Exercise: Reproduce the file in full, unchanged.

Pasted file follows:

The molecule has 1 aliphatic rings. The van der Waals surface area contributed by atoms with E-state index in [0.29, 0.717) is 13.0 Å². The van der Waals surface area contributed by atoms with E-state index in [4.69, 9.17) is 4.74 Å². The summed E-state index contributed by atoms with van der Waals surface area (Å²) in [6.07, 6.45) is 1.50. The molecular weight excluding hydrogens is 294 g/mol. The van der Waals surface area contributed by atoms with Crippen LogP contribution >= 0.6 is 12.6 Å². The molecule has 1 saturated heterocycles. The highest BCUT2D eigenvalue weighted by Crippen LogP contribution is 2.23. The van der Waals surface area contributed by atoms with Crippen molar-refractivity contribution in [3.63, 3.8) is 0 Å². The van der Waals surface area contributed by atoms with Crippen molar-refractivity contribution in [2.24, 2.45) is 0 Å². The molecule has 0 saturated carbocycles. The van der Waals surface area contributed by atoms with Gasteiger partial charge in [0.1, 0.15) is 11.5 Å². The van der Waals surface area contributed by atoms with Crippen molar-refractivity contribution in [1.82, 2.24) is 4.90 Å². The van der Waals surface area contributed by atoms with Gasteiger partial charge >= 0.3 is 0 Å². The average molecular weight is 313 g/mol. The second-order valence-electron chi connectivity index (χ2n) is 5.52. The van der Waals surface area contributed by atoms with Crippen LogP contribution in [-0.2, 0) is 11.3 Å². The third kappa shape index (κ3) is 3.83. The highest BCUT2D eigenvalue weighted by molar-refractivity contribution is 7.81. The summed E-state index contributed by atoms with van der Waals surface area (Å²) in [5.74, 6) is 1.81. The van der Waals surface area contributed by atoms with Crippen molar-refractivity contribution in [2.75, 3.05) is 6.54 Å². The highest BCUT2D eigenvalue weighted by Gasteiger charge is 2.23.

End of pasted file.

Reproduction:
The molecule has 1 aliphatic rings. The van der Waals surface area contributed by atoms with E-state index in [0.29, 0.717) is 13.0 Å². The van der Waals surface area contributed by atoms with E-state index in [4.69, 9.17) is 4.74 Å². The summed E-state index contributed by atoms with van der Waals surface area (Å²) in [6.07, 6.45) is 1.50. The molecular weight excluding hydrogens is 294 g/mol. The van der Waals surface area contributed by atoms with Crippen LogP contribution >= 0.6 is 12.6 Å². The molecule has 1 saturated heterocycles. The highest BCUT2D eigenvalue weighted by Crippen LogP contribution is 2.23. The van der Waals surface area contributed by atoms with Crippen molar-refractivity contribution in [3.63, 3.8) is 0 Å². The van der Waals surface area contributed by atoms with Crippen molar-refractivity contribution in [2.24, 2.45) is 0 Å². The molecule has 0 saturated carbocycles. The van der Waals surface area contributed by atoms with Gasteiger partial charge in [0.1, 0.15) is 11.5 Å². The van der Waals surface area contributed by atoms with Crippen molar-refractivity contribution in [1.82, 2.24) is 4.90 Å². The van der Waals surface area contributed by atoms with Gasteiger partial charge >= 0.3 is 0 Å². The average molecular weight is 313 g/mol. The second-order valence-electron chi connectivity index (χ2n) is 5.52. The van der Waals surface area contributed by atoms with Crippen LogP contribution in [-0.2, 0) is 11.3 Å². The third kappa shape index (κ3) is 3.83. The highest BCUT2D eigenvalue weighted by molar-refractivity contribution is 7.81. The summed E-state index contributed by atoms with van der Waals surface area (Å²) in [5.74, 6) is 1.81. The van der Waals surface area contributed by atoms with Crippen molar-refractivity contribution in [2.75, 3.05) is 6.54 Å². The highest BCUT2D eigenvalue weighted by Gasteiger charge is 2.23.